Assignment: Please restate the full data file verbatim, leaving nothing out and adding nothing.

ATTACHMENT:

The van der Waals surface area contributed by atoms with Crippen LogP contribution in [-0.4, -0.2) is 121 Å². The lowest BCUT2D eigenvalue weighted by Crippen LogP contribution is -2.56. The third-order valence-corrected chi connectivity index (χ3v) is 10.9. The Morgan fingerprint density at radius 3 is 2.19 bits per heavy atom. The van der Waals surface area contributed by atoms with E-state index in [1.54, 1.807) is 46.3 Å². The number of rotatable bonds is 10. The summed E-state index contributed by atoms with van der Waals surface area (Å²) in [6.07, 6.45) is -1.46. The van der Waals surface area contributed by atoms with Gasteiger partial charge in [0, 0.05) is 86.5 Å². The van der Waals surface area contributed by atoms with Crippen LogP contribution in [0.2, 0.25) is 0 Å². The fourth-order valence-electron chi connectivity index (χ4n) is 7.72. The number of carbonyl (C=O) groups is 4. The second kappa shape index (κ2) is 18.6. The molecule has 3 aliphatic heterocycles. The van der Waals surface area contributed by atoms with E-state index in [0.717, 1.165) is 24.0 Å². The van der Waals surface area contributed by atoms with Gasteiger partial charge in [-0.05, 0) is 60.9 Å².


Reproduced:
The van der Waals surface area contributed by atoms with Crippen LogP contribution in [-0.4, -0.2) is 121 Å². The lowest BCUT2D eigenvalue weighted by Crippen LogP contribution is -2.56. The third-order valence-corrected chi connectivity index (χ3v) is 10.9. The Morgan fingerprint density at radius 3 is 2.19 bits per heavy atom. The van der Waals surface area contributed by atoms with E-state index in [1.54, 1.807) is 46.3 Å². The number of rotatable bonds is 10. The summed E-state index contributed by atoms with van der Waals surface area (Å²) in [6.07, 6.45) is -1.46. The van der Waals surface area contributed by atoms with Gasteiger partial charge in [0, 0.05) is 86.5 Å². The van der Waals surface area contributed by atoms with Crippen LogP contribution in [0.2, 0.25) is 0 Å². The fourth-order valence-electron chi connectivity index (χ4n) is 7.72. The number of carbonyl (C=O) groups is 4. The second kappa shape index (κ2) is 18.6. The molecule has 3 aliphatic heterocycles. The van der Waals surface area contributed by atoms with E-state index in [0.717, 1.165) is 24.0 Å². The van der Waals surface area contributed by atoms with Gasteiger partial charge in [-0.05, 0) is 60.9 Å².